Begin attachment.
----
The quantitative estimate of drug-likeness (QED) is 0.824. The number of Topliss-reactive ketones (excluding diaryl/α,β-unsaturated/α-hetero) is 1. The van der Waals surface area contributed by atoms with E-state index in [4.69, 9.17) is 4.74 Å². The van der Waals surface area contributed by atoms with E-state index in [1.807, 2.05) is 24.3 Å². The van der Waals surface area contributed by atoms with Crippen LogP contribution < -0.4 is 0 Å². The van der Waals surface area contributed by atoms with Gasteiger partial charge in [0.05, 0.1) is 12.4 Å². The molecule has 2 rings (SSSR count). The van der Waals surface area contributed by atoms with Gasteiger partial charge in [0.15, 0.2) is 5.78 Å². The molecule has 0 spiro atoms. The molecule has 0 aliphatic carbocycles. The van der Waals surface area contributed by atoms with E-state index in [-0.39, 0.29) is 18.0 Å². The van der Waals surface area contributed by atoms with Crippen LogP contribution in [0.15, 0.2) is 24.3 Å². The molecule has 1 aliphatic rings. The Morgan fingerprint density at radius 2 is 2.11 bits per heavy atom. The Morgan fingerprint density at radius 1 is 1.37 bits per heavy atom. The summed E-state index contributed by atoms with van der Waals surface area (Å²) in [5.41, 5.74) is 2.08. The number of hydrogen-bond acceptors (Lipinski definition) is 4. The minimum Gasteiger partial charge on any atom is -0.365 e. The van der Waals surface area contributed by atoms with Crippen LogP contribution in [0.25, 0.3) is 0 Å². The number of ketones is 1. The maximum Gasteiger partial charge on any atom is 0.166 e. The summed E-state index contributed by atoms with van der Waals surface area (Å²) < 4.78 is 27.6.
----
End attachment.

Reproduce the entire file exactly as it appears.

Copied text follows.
The quantitative estimate of drug-likeness (QED) is 0.824. The number of Topliss-reactive ketones (excluding diaryl/α,β-unsaturated/α-hetero) is 1. The van der Waals surface area contributed by atoms with E-state index in [4.69, 9.17) is 4.74 Å². The van der Waals surface area contributed by atoms with E-state index in [1.807, 2.05) is 24.3 Å². The van der Waals surface area contributed by atoms with Crippen LogP contribution < -0.4 is 0 Å². The van der Waals surface area contributed by atoms with Gasteiger partial charge in [0.05, 0.1) is 12.4 Å². The molecule has 2 rings (SSSR count). The van der Waals surface area contributed by atoms with Gasteiger partial charge in [0.15, 0.2) is 5.78 Å². The molecule has 0 spiro atoms. The molecule has 0 aliphatic carbocycles. The van der Waals surface area contributed by atoms with E-state index in [-0.39, 0.29) is 18.0 Å². The van der Waals surface area contributed by atoms with Crippen LogP contribution in [0.15, 0.2) is 24.3 Å². The molecule has 1 aliphatic rings. The Morgan fingerprint density at radius 2 is 2.11 bits per heavy atom. The Morgan fingerprint density at radius 1 is 1.37 bits per heavy atom. The summed E-state index contributed by atoms with van der Waals surface area (Å²) in [5.41, 5.74) is 2.08. The number of hydrogen-bond acceptors (Lipinski definition) is 4. The minimum Gasteiger partial charge on any atom is -0.365 e. The van der Waals surface area contributed by atoms with Crippen LogP contribution in [0.25, 0.3) is 0 Å². The number of ketones is 1. The maximum Gasteiger partial charge on any atom is 0.166 e. The summed E-state index contributed by atoms with van der Waals surface area (Å²) < 4.78 is 27.6.